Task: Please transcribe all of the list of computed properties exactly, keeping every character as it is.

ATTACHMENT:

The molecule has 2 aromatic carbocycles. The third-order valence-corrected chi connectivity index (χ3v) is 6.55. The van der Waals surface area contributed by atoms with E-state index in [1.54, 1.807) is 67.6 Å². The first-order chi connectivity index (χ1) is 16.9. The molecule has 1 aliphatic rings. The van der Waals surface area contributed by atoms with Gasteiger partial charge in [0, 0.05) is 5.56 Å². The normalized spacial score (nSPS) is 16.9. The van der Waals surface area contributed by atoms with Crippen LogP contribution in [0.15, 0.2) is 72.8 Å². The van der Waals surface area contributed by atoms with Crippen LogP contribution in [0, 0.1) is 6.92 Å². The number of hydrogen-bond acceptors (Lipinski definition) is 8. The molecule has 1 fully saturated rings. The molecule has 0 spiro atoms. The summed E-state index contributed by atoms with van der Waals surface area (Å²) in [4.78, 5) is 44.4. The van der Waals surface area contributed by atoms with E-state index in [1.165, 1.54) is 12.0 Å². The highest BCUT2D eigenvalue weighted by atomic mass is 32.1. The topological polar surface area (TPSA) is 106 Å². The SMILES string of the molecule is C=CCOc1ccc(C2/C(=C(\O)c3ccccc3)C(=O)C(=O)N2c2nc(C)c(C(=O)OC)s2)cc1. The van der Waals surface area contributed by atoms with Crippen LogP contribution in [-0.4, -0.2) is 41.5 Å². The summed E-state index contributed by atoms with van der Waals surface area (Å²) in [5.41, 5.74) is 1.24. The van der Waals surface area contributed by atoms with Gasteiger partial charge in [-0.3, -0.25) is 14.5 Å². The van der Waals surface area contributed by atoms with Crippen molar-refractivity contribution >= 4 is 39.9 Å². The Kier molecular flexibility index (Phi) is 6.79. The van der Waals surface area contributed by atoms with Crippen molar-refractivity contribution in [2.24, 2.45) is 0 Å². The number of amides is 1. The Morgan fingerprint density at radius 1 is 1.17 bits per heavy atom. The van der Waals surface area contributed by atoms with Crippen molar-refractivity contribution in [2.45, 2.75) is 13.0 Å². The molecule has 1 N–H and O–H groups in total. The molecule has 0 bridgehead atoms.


The molecule has 2 aromatic carbocycles. The third-order valence-corrected chi connectivity index (χ3v) is 6.55. The van der Waals surface area contributed by atoms with E-state index in [1.54, 1.807) is 67.6 Å². The first-order chi connectivity index (χ1) is 16.9. The molecule has 1 aliphatic rings. The van der Waals surface area contributed by atoms with Gasteiger partial charge in [0, 0.05) is 5.56 Å². The normalized spacial score (nSPS) is 16.9. The van der Waals surface area contributed by atoms with Crippen LogP contribution in [0.15, 0.2) is 72.8 Å². The van der Waals surface area contributed by atoms with Crippen LogP contribution in [0, 0.1) is 6.92 Å². The number of hydrogen-bond acceptors (Lipinski definition) is 8. The molecule has 1 fully saturated rings. The molecule has 0 spiro atoms. The summed E-state index contributed by atoms with van der Waals surface area (Å²) in [4.78, 5) is 44.4. The van der Waals surface area contributed by atoms with E-state index in [1.165, 1.54) is 12.0 Å². The highest BCUT2D eigenvalue weighted by atomic mass is 32.1. The topological polar surface area (TPSA) is 106 Å². The SMILES string of the molecule is C=CCOc1ccc(C2/C(=C(\O)c3ccccc3)C(=O)C(=O)N2c2nc(C)c(C(=O)OC)s2)cc1. The van der Waals surface area contributed by atoms with Crippen LogP contribution in [-0.4, -0.2) is 41.5 Å². The summed E-state index contributed by atoms with van der Waals surface area (Å²) in [5.41, 5.74) is 1.24. The van der Waals surface area contributed by atoms with Gasteiger partial charge in [-0.3, -0.25) is 14.5 Å². The van der Waals surface area contributed by atoms with Crippen molar-refractivity contribution >= 4 is 39.9 Å². The Kier molecular flexibility index (Phi) is 6.79. The van der Waals surface area contributed by atoms with Crippen molar-refractivity contribution in [2.24, 2.45) is 0 Å². The number of amides is 1. The Morgan fingerprint density at radius 1 is 1.17 bits per heavy atom. The van der Waals surface area contributed by atoms with Crippen molar-refractivity contribution in [2.45, 2.75) is 13.0 Å². The molecule has 1 N–H and O–H groups in total. The molecule has 0 bridgehead atoms.